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William Graham Sumner on free trade as another aspect of individual liberty (1888)

The American sociologist William Graham Sumner (1840-1910) argues that free trade is not just a “theory” but another aspect or “mode” of the broader movement for liberty:

Now free trade is not a theory in any sense of the word. It is only a mode of liberty; one form of the assault (and therefore negative) which the expanding intelligence of the present is making on the trammels which it has inherited from the past. … Free trade is a revolt, a conflict, a reform, a reaction and recuperation of the body politic, just as free conscience, free worship, free speech, free press, and free soil have been. It is in no sense a theory.

Now free trade is not a theory in any sense of the word. It is only a mode of liberty; one form of the assault (and therefore negative) which the expanding intelligence of the present is making on the trammels which it has inherited from the past. Inside the United States, absolute free trade exists over a continent. No one thinks of it or realizes it. No one “feels” it. We feel only constraint and oppression. If we get liberty we reflect on it only so long as the memory of constraint endures. I have again and again seen the astonishment with which people realized the fact when presented to them that they have been living under free trade all their lives and never thought of it. When the whole world shall obtain and enjoy free trade there will be nothing more to be said about it; it will disappear from discussion and reflection; it will disappear from the text-books on political economy as the chapters on slavery are disappearing; it will be as strange for men to think that they might not have free trade as it would be now for an American to think that he might not travel in this country without a passport, or that there ever was a chance that the soil of our western states might be slave soil and not free soil. It would be as reasonable to apply the word theory to the protestant reformation, or to law reform, or to anti-slavery, or to the separation of church and state, or to popular rights, or to any other campaign in the great struggle which we call liberty and progress, as to apply it to free trade. The pro-slavery men formerly did apply it to abolition, and with excellent reason, if the use of it which I have criticised ever was correct; for it required great power of realizing in imagination the results of social change, and great power to follow and trust abstract reasoning, for any man bred under slavery to realize, in advance of experiment, the social and economic gain to be won—most of all for the whites—by emancipation. It now requires great power of “theoretical conception” for people who have no experience of the separation of church and state to realize its benefits and justice. Similar observations would hold true of all similar reforms. Free trade is a revolt, a conflict, a reform, a reaction and recuperation of the body politic, just as free conscience, free worship, free speech, free press, and free soil have been. It is in no sense a theory.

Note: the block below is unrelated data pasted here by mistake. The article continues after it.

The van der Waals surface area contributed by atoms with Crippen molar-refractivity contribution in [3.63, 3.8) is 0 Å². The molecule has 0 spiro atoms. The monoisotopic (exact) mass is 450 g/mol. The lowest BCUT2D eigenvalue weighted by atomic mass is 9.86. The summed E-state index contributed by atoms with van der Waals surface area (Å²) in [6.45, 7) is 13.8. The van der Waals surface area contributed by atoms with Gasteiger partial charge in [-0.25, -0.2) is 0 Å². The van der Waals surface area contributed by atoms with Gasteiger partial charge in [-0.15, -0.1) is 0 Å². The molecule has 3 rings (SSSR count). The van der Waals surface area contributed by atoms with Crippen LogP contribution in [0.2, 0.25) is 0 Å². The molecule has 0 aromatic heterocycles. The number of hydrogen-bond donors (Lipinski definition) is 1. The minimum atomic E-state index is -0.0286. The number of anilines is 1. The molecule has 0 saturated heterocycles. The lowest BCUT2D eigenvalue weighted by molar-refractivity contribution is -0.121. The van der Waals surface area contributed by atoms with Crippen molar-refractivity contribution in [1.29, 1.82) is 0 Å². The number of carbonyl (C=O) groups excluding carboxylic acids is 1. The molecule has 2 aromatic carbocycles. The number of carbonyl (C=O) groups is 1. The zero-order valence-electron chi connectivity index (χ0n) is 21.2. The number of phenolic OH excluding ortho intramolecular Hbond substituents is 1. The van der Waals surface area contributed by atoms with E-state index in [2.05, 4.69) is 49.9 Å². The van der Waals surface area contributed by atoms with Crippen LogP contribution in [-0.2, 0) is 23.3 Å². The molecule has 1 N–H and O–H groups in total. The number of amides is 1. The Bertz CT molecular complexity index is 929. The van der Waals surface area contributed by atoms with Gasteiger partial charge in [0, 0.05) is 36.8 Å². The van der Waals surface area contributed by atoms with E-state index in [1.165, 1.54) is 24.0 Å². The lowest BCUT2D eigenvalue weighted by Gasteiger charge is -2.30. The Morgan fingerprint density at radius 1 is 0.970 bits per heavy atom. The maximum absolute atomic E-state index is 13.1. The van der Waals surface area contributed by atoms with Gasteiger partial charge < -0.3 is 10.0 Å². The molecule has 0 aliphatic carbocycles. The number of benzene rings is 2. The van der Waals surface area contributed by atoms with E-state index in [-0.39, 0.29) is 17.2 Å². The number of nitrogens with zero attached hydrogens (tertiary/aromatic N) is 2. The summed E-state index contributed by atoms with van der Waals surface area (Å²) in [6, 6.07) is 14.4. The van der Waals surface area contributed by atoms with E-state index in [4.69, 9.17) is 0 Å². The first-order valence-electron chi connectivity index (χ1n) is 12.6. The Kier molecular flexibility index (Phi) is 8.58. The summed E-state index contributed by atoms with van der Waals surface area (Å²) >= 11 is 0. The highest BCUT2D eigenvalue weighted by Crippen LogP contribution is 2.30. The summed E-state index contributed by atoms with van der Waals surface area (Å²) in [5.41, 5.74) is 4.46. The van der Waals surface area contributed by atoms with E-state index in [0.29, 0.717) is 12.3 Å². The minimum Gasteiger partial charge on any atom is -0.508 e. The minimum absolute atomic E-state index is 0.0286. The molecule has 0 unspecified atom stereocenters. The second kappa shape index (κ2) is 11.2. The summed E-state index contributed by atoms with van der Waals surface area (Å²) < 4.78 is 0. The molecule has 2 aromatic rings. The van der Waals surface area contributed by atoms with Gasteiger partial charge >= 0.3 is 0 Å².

About this Quotation:

William Graham Sumner was not only a founder of American sociology but an ardent free trader. He wrote an important history of tariffs in America as well as popular works on free trade for newspapers. In his book Protectionism: the -ism which teaches that waste makes wealth (1888) was written at a time when free trade was under attack, when it was rejected by “practical”men of business and politics who dismissed it as “mere theory.” Interestingly, Bastiat was met with the same criticism by protectionists 40 years earlier (see his article “Theory and Practice” (c. 1845). In this passage Sumner makes two important points. Firstly, that critics of free trade already live in a large country which has complete freedom of trade within its borders, hence he accuses them of hypocrisy for not arguing for tariff barriers between the states. Secondly, for not appreciating the fact that the free trade movement is like other historical movements for individual liberty such as for freedom of expression, freedom of religion, and the abolition of slavery. If free trade was only “mere theory”, then so were all these other movements which have greatly improved the lives of human beings.

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